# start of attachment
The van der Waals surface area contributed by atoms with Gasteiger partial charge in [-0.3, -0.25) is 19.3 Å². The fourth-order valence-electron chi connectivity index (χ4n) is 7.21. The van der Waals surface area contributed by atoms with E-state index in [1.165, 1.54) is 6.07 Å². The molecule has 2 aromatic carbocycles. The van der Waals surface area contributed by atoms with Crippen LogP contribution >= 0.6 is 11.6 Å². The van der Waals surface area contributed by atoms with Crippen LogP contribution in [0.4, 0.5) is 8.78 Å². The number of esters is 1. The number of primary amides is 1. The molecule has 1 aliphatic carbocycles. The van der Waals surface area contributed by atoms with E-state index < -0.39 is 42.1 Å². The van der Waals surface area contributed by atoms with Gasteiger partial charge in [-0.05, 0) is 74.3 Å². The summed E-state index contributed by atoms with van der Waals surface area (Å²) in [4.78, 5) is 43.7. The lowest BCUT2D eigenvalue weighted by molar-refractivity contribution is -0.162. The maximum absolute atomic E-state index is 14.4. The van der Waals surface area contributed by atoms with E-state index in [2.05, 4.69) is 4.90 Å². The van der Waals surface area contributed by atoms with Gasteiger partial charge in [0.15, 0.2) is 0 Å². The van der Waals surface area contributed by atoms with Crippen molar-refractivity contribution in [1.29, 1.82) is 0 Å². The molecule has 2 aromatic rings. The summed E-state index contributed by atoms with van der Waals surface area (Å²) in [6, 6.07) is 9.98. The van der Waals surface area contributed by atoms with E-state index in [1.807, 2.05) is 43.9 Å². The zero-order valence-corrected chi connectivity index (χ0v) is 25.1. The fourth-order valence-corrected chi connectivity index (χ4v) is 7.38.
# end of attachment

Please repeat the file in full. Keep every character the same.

The van der Waals surface area contributed by atoms with Gasteiger partial charge in [-0.3, -0.25) is 19.3 Å². The fourth-order valence-electron chi connectivity index (χ4n) is 7.21. The van der Waals surface area contributed by atoms with E-state index in [1.165, 1.54) is 6.07 Å². The molecule has 2 aromatic carbocycles. The van der Waals surface area contributed by atoms with Crippen LogP contribution >= 0.6 is 11.6 Å². The van der Waals surface area contributed by atoms with Crippen LogP contribution in [0.4, 0.5) is 8.78 Å². The number of esters is 1. The number of primary amides is 1. The molecule has 1 aliphatic carbocycles. The van der Waals surface area contributed by atoms with E-state index < -0.39 is 42.1 Å². The van der Waals surface area contributed by atoms with Gasteiger partial charge in [-0.05, 0) is 74.3 Å². The summed E-state index contributed by atoms with van der Waals surface area (Å²) in [4.78, 5) is 43.7. The lowest BCUT2D eigenvalue weighted by molar-refractivity contribution is -0.162. The maximum absolute atomic E-state index is 14.4. The van der Waals surface area contributed by atoms with E-state index in [2.05, 4.69) is 4.90 Å². The van der Waals surface area contributed by atoms with Gasteiger partial charge in [0.15, 0.2) is 0 Å². The van der Waals surface area contributed by atoms with Crippen molar-refractivity contribution in [1.29, 1.82) is 0 Å². The molecule has 2 aromatic rings. The summed E-state index contributed by atoms with van der Waals surface area (Å²) in [6, 6.07) is 9.98. The van der Waals surface area contributed by atoms with E-state index in [1.807, 2.05) is 43.9 Å². The zero-order valence-corrected chi connectivity index (χ0v) is 25.1. The fourth-order valence-corrected chi connectivity index (χ4v) is 7.38.